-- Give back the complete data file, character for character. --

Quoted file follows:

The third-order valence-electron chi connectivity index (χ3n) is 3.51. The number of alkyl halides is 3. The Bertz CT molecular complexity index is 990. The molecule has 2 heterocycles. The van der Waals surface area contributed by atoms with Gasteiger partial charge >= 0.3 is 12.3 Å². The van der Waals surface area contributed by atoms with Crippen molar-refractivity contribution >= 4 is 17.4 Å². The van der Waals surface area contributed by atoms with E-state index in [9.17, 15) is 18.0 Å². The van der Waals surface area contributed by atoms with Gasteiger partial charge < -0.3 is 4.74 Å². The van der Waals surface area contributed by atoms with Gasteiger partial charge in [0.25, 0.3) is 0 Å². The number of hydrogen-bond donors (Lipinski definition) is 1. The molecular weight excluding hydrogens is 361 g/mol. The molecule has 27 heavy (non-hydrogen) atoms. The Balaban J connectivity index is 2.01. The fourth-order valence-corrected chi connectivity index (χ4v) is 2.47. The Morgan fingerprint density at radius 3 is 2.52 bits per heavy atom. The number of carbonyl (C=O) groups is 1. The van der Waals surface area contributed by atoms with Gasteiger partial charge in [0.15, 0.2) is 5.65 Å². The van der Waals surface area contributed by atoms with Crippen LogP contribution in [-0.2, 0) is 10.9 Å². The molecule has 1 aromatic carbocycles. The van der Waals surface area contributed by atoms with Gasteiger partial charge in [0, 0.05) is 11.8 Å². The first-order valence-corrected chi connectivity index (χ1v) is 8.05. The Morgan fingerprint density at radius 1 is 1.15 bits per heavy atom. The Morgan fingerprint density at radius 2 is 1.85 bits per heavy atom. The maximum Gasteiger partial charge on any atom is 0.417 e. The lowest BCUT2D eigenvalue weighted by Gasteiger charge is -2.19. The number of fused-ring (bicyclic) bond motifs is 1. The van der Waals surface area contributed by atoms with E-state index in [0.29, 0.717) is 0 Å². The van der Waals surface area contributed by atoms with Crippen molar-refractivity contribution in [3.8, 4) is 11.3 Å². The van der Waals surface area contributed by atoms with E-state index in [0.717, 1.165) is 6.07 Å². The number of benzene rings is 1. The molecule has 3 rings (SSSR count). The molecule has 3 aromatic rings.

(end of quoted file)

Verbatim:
The third-order valence-electron chi connectivity index (χ3n) is 3.51. The number of alkyl halides is 3. The Bertz CT molecular complexity index is 990. The molecule has 2 heterocycles. The van der Waals surface area contributed by atoms with Gasteiger partial charge >= 0.3 is 12.3 Å². The van der Waals surface area contributed by atoms with Crippen molar-refractivity contribution >= 4 is 17.4 Å². The van der Waals surface area contributed by atoms with E-state index in [9.17, 15) is 18.0 Å². The van der Waals surface area contributed by atoms with Gasteiger partial charge < -0.3 is 4.74 Å². The van der Waals surface area contributed by atoms with Gasteiger partial charge in [0.25, 0.3) is 0 Å². The number of hydrogen-bond donors (Lipinski definition) is 1. The molecular weight excluding hydrogens is 361 g/mol. The molecule has 27 heavy (non-hydrogen) atoms. The Balaban J connectivity index is 2.01. The fourth-order valence-corrected chi connectivity index (χ4v) is 2.47. The Morgan fingerprint density at radius 3 is 2.52 bits per heavy atom. The number of carbonyl (C=O) groups is 1. The van der Waals surface area contributed by atoms with Gasteiger partial charge in [0.15, 0.2) is 5.65 Å². The van der Waals surface area contributed by atoms with Crippen LogP contribution in [-0.2, 0) is 10.9 Å². The molecule has 1 aromatic carbocycles. The van der Waals surface area contributed by atoms with Gasteiger partial charge in [0, 0.05) is 11.8 Å². The first-order valence-corrected chi connectivity index (χ1v) is 8.05. The Morgan fingerprint density at radius 1 is 1.15 bits per heavy atom. The Morgan fingerprint density at radius 2 is 1.85 bits per heavy atom. The maximum Gasteiger partial charge on any atom is 0.417 e. The lowest BCUT2D eigenvalue weighted by Gasteiger charge is -2.19. The number of fused-ring (bicyclic) bond motifs is 1. The van der Waals surface area contributed by atoms with E-state index in [0.29, 0.717) is 0 Å². The van der Waals surface area contributed by atoms with Crippen molar-refractivity contribution in [3.8, 4) is 11.3 Å². The van der Waals surface area contributed by atoms with E-state index in [0.717, 1.165) is 6.07 Å². The number of benzene rings is 1. The molecule has 3 rings (SSSR count). The molecule has 3 aromatic rings.